As soon as the bottom of the ball comes to rest, the friction goes to zero, as if it were rolling, but instantly goes past zero into negative territory. In other words, it starts acting in the opposite direction. This would not happen with a hard object like a bowling ball. In fact, you can easily observe the transition from sliding to rolling as a bowling ball goes down the lane. At that point there are no other forces (ignoring air resistance) acting on the bowling ball.

A tennis ball is different. When the bottom of the ball is at rest and while the ball is squashed on the court, the bottom of the ball “grips” or “bites” the court. The bottom actually gets stuck, as if it were glued to the court. The remainder of the ball is still rotating and translating faster than the bottom, and the ball therefore stretches horizontally. Its backside, behind the “stuck” point at the bottom of the ball, goes into tension, and the front side goes into compression as the faster pieces of ball start piling up in front of the stuck point.

From Biting To Stretching

We now have an elastic force acting on the ball that a bowling ball would not experience. The elastic force is trying to pull the back end and push the front end of the contact point across the surface in the backward direction. Consequently the friction between the court and ball pushes back in the forward direction to resist this elastic force. Since the bottom of the ball still is not moving, we say that it is static friction that is resisting the elastic force. It is a consequence of the force pushing the two surfaces together. It is during this time, which may exist for less than a millisecond, that we say the ball is “biting” the court.

From Stretching To Hopping

But this is fleeting, and the elastic force may overcome the static friction force before the ball finishes its bounce. The bottom of the ball then begins to skid backwards, because now it is rotating faster backwards than it is moving forward. So, sliding friction takes over from static friction and acts to slow the spin down and speed the ball up. This is just the opposite of what happened when the ball first hit the court. And it is now that bizarre things can happen.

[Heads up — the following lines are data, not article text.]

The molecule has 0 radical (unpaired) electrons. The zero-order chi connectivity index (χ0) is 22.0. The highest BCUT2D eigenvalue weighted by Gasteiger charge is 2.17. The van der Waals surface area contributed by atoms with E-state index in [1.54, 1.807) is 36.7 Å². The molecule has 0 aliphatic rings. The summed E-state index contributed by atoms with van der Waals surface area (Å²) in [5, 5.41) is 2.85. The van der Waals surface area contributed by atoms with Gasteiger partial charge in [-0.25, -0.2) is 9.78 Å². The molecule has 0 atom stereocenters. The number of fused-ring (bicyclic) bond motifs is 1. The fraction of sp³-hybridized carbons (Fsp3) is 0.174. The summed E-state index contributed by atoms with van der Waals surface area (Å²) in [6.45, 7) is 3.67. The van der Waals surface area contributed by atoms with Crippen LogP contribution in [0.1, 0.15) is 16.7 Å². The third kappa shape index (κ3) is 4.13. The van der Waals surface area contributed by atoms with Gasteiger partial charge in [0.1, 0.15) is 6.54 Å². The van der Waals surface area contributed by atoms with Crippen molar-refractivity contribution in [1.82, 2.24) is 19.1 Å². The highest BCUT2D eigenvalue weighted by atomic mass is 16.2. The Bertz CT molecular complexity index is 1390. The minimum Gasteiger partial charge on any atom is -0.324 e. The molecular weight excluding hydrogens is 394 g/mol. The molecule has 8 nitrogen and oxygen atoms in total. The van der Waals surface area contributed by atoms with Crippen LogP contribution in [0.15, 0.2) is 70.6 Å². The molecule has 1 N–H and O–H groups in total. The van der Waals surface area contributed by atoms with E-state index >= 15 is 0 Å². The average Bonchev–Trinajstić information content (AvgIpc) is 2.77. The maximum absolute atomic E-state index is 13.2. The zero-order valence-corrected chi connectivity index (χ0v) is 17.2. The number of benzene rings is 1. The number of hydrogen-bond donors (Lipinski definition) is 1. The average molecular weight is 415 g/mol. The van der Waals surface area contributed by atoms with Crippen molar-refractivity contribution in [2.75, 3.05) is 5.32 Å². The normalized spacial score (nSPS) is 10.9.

Depending on when the biting occurs during the bounce (i.e., sooner or later), you will have a longer or shorter time during the bounce when the friction force is actually propelling the ball forward. There are even situations where the ball can bounce at a greater horizontal speed than it landed. We have all seen bounces that seemed to accelerate and hop after the bounce. These same balls will also have less topspin than you would expect, since the same force is slowing the topspin.

Topspin vs Backspin Bounce
(incident at same angle and speed)
Backspin vs Topspin Bounce
(incident at same angle and speed)
Bounces same speed and height vertically Bounces same speed and height vertically
Faster horizontal speed Slower horizontal speed
More topspin Less topspin
Bounces shallower than incident angle Bounces steeper than incident angle

Balls that hit the court at less than 20 degrees will slide throughout the bounce and sliding friction will be evident throughout the bounce. Above 20 degrees, balls will bite the court at some point. When they do, friction will reverse itself. The steeper the angle of incidence, the sooner that is likely to happen in the bounce.


We have learned some bizarre things in this little excursion into bouncing balls. First, we have learned that for balls incident at the same angle and speed, topspin bounces faster and lower than backspin — just the opposite of what we thought. But we also saw that topspin and backspin balls don’t ever land at the same angle and speed in normal playing conditions. Given the way they do land (backspin with lower trajectories), our perception that backspin bounces lower and faster than topspin is correct, but only because they start out that way.

We also learned that the relationship of incident spin speed and direction to horizontal speed determines how long and in what direction friction will act and what its results will be. All this happens in 5 to 7 milliseconds. Who would have thought that so much could happen before our eyes in such a short time with such game-critical consequences? Better think again!

Editor’s note: Much more on bounce can be found in The Physics and Technology of Tennis, by Howard Brody, Rod Cross, and Crawford Lindsey — available from the USRSA. Many of the findings reported in this article are based on research by Brody and Cross.

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About the Author

Crawford Lindsey  is co-author of The Physics and Technology of Tennis and Technical Tennis